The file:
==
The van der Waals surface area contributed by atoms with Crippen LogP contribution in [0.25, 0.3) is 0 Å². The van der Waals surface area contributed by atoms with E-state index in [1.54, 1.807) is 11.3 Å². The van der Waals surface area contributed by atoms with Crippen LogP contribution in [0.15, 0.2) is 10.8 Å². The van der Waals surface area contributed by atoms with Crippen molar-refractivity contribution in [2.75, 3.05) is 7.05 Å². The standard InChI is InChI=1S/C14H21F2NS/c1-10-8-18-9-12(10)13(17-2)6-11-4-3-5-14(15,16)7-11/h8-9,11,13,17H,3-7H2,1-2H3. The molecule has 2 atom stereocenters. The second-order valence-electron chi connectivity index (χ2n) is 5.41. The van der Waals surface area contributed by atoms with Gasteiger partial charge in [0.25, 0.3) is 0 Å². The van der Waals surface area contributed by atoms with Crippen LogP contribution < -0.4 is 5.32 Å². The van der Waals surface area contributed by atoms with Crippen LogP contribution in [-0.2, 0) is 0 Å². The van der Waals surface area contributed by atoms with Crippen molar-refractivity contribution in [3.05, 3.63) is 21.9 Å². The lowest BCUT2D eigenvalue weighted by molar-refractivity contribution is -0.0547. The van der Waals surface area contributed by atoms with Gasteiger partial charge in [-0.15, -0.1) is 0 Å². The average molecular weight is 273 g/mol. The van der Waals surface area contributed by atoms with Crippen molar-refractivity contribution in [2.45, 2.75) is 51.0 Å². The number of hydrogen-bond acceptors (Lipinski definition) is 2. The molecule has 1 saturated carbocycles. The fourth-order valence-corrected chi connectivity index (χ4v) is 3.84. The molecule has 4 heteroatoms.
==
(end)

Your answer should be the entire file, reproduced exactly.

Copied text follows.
The van der Waals surface area contributed by atoms with Crippen LogP contribution in [0.25, 0.3) is 0 Å². The van der Waals surface area contributed by atoms with E-state index in [1.54, 1.807) is 11.3 Å². The van der Waals surface area contributed by atoms with Crippen LogP contribution in [0.15, 0.2) is 10.8 Å². The van der Waals surface area contributed by atoms with Crippen molar-refractivity contribution in [2.75, 3.05) is 7.05 Å². The standard InChI is InChI=1S/C14H21F2NS/c1-10-8-18-9-12(10)13(17-2)6-11-4-3-5-14(15,16)7-11/h8-9,11,13,17H,3-7H2,1-2H3. The molecule has 2 atom stereocenters. The second-order valence-electron chi connectivity index (χ2n) is 5.41. The van der Waals surface area contributed by atoms with Gasteiger partial charge in [0.25, 0.3) is 0 Å². The van der Waals surface area contributed by atoms with Crippen LogP contribution < -0.4 is 5.32 Å². The van der Waals surface area contributed by atoms with Crippen LogP contribution in [-0.2, 0) is 0 Å². The van der Waals surface area contributed by atoms with Crippen molar-refractivity contribution in [3.05, 3.63) is 21.9 Å². The lowest BCUT2D eigenvalue weighted by molar-refractivity contribution is -0.0547. The van der Waals surface area contributed by atoms with Gasteiger partial charge in [-0.15, -0.1) is 0 Å². The average molecular weight is 273 g/mol. The van der Waals surface area contributed by atoms with Crippen molar-refractivity contribution in [2.45, 2.75) is 51.0 Å². The number of hydrogen-bond acceptors (Lipinski definition) is 2. The molecule has 1 saturated carbocycles. The fourth-order valence-corrected chi connectivity index (χ4v) is 3.84. The molecule has 4 heteroatoms.